Discus Food 101 – Guide For Beginners


Discus Food 101 a guide for beginners

Table of Contents

Why Do Discus Spit Out Food?

Discus normally spits out the food because they don’t have teeth rather they have grinders in the jaw and that is why your Discus might be spitting food out and taking it in again in order to chew it properly.

In some rare cases, Discus might be spitting out food because of some type of parasite infection so in this case, the best thing to do is to treat for parasites just in case as a precaution.

NOTE: Another reason for Discus Fish that spit out food is overfeeding so, avoid it.

What Do Discus Eat?

Normally, Discus fish likes to eat meaty meals such as bloodworms, earthworms, and mosquito larvae as well as eating a significant quantity of plant material. Frozen foods and live foods are also used to feed Discus.

NOTE: It is much better to adjust their diet and feed only what they can consume under 2-3 minutes.

You should look forward to providing a healthy diet that usually is a combination of more than one food type.

What Do Wild Discus Eat?

In the wild, Discus fish essentially forage on zooplankton, insects, and invertebrates. Plant matter can also be used to feed wild Discus but in rare cases, that’s why Discus is unlikely to damage live aquarium plants in captivity.

NOTE: Wild Discus searches for food the whole day rather than consuming more food at once.

Discus fish cannot bear large portions of food due to the compressed structure of their bodies, thus overfeeding is a vital concern for captive Discus fish.

What Are Frozen Bloodworms?

Frozen Bloodworms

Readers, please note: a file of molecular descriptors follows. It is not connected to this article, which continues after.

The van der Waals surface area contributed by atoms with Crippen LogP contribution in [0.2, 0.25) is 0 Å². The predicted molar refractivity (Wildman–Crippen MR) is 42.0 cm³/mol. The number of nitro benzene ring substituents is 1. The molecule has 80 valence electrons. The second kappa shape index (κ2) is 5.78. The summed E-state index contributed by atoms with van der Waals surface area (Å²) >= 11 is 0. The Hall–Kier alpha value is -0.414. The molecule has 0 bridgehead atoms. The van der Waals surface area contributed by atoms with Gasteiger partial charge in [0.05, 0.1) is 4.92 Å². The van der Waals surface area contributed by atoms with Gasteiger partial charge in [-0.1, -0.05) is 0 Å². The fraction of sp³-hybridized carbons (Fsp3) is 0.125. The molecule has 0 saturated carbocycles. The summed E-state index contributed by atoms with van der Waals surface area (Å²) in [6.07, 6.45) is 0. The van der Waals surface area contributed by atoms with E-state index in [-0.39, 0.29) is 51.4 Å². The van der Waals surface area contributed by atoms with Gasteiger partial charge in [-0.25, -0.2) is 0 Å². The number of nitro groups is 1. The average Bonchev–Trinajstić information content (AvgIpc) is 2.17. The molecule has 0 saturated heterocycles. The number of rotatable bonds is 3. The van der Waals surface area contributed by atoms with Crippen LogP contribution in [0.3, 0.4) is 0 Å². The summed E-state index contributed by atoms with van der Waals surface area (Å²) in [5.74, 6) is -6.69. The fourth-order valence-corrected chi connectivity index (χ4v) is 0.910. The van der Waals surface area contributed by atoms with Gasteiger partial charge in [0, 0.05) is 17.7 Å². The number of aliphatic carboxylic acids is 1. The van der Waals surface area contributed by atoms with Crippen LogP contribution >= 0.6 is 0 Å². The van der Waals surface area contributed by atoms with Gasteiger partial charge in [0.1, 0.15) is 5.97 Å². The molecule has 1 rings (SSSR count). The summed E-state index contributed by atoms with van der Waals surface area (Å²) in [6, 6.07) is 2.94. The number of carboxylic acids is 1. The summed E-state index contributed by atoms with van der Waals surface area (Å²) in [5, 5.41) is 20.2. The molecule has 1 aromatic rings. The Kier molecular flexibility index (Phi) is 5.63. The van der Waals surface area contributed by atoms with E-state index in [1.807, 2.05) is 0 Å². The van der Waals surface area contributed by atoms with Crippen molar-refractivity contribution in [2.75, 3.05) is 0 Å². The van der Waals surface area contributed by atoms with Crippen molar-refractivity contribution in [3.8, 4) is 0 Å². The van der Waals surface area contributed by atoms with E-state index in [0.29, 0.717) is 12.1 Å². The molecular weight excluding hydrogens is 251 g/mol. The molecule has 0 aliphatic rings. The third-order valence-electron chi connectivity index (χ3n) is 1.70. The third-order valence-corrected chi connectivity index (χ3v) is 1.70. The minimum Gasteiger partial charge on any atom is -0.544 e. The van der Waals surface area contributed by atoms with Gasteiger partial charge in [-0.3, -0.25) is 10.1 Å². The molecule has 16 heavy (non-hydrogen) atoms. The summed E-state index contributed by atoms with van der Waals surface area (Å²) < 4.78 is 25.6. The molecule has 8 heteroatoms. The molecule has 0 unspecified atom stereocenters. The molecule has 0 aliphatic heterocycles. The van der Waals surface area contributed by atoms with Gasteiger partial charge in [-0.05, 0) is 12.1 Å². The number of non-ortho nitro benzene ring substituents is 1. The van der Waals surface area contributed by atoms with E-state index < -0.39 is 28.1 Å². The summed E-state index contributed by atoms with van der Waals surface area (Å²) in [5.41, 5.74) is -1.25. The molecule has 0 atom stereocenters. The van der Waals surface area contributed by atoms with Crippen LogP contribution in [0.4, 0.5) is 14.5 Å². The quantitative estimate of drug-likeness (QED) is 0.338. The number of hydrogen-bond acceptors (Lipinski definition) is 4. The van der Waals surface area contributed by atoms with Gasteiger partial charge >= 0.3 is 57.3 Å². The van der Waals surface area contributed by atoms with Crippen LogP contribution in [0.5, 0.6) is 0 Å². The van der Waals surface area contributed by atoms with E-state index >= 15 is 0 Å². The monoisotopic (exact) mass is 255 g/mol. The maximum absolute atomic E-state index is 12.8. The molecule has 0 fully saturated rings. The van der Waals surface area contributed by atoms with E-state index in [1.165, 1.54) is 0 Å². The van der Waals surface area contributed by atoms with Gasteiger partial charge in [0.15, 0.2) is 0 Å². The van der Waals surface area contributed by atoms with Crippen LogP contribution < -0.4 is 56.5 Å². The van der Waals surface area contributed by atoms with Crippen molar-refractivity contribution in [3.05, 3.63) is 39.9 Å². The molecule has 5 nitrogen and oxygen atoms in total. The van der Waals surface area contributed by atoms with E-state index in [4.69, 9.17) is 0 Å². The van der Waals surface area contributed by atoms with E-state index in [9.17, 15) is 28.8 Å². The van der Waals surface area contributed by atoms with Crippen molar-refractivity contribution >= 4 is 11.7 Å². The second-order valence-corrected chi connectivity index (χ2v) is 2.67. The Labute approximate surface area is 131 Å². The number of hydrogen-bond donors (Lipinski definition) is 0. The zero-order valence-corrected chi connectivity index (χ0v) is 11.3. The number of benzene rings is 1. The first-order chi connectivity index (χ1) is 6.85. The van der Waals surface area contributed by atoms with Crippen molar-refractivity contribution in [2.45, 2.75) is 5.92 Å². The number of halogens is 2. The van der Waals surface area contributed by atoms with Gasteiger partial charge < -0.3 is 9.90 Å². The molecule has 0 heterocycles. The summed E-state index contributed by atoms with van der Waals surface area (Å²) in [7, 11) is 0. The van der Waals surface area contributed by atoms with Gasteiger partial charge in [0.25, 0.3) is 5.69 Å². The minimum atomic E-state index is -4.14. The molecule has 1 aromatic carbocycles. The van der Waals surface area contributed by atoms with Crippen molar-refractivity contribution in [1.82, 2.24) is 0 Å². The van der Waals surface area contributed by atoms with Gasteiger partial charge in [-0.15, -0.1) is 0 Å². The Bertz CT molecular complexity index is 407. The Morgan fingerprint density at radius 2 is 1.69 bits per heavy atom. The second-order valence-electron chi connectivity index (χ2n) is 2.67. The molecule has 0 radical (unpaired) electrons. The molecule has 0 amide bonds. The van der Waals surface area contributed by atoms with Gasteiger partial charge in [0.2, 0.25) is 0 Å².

Bloodworms refer to a few different types of worm; mainly the small red larvae from mosquito flies (Chironomidae) and the genus (Glycera), bloodworms that are the larvae of the non-biting midge fly are bright red in color.

NOTE: It is so important to know that I do not advise you to feed your Discus with frozen bloodworms, despite whos advising you to do so, there are many aquarists who start having health issues and infections on their own after a while from feeding them frozen bloodworms. 

How To Feed My Discus Frozen Bloodworms?

When you are ready to feed your Discus fish, fill a small container with some of the tank water and place a cube of bloodworms in, to thaw it out. Once it has thawed, strain the defrosted food to remove the water and excess juices and then feed it to your Discus.

NOTE: These are ideal for large tanks that have much fish, BUT, still I do not advise feeding your Discus with frozen bloodworms since there are many aquarists who start having Discus health issues and infections on their own after a while from feeding them frozen bloodworms.

Frozen bloodworms are more convenient than live foods as they can be preserved frozen for up to 6 months.

Is Bloodworm Good For Discus?

Indeed, live bloodworms are very beneficial for feeding Discus. feeding your Discus bloodworms will majorly reduce the risk of parasites infections and the occurrence of any disease also becomes very unlikely compared to feeding wild bloodworms.

NOTE: You should avoid using any wild bloodworms to feed your Discus because they can and do carry disease.

If you are willing to use live bloodworms then find a person with a culture that is clean.